In this season of thanks and giving, our thoughts are often turned to family and friends, gift giving and focusing on gratitude.
It might be time to take a moment to think about how you thank your other “family–” the ones you spend most of your time with every day—your employees.
It goes without saying monetary recognition provides an incentive for people to perform but sometimes just being grateful for the small stuff—and recognizing them for it—is much of what’s needed to keep an employee engaged, energized and loyal.
Recognition doesn’t have to be expensive but losing your employees can be. In a white paper from TalentWise there were some startling statistics that highlighted the cost of turnover.
- Employee turnover costs can be estimated at 150% of the annual salary of a position.
- On average it takes 8 months for a new employee to become fully productive in a role.
- And worst of all—when an employee leaves an organization 70% of his/her knowledge leaves with them.
Yes, turnover can be expensive but it is also expensive to have employees that stay who aren’t putting forth their best effort or going the extra mile for you. According to Tiny Pulse’s 2014 survey, only 21% of employees say they feel strongly valued and that it is the lack of appreciation and recognition that is driving them to feel that way.
Clock punchers vs Innovators: We as humans crave the need to feel appreciated. In the absence of recognition for going the extra mile, people will begin to not put forth the effort. Soon you will have an organization of clock punchers, not producers and innovators. Taking a moment to recognize someone not only impacts that individual but also sets an example for the rest of the staff on what good performance looks like. Don’t be surprised if people start going the extra mile.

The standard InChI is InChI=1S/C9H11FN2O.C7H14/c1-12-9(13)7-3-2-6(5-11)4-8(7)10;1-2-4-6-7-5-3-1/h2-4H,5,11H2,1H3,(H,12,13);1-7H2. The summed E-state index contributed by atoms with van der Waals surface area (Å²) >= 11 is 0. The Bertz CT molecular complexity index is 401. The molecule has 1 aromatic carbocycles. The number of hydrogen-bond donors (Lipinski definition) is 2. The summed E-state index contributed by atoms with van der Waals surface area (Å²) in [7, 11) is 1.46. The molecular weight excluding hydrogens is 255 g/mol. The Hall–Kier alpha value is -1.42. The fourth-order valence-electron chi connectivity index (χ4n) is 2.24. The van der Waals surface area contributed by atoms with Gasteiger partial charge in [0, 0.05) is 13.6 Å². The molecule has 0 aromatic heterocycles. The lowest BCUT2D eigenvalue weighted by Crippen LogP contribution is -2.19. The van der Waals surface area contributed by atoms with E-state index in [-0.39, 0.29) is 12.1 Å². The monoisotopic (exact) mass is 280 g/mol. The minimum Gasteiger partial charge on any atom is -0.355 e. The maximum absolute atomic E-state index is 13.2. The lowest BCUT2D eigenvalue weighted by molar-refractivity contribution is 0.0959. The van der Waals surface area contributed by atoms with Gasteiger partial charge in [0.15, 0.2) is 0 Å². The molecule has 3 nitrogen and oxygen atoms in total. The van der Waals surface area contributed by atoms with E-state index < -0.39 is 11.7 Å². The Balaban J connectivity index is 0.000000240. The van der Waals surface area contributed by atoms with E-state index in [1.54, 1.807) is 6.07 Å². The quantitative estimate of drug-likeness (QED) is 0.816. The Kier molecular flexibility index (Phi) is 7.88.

Give thanks down and sideways. Recognition is effective when it comes from the top but peer recognition is highly effective. In fact, according to TinyPulse’s survey, peers—not money are the #1 influencer on employee morale and the source of 20% of all employees going the extra mile. It goes on to say that compensation is the baseline for taking a job but that camaraderie plays the true motivating role in encouraging employees to outperform expectations.
Keep it simple. Recognition doesn’t have to cost anything. The easiest and least expensive are simple ways to recognize employees—from a public thank you in front of their peers or using someone as an example of a job well done. Give employees a way to recognize each other—even if it is carving out a few minutes in each meeting to say “thank you” to each other for help or stepping in for one another. It doesn’t have to be a formal program… sometimes it’s just making the avenue available and encouraging it that makes the difference.
Really, can it be that simple? Can a simple thank you and recognition turn around sagging morale, reduce turnover and turn clock punchers into innovators? Possibly. It’s been done before. Why not try it in your organization this season? It doesn’t cost anything but the impact on your organization could be significant.
In my organization, we call that a good ROI.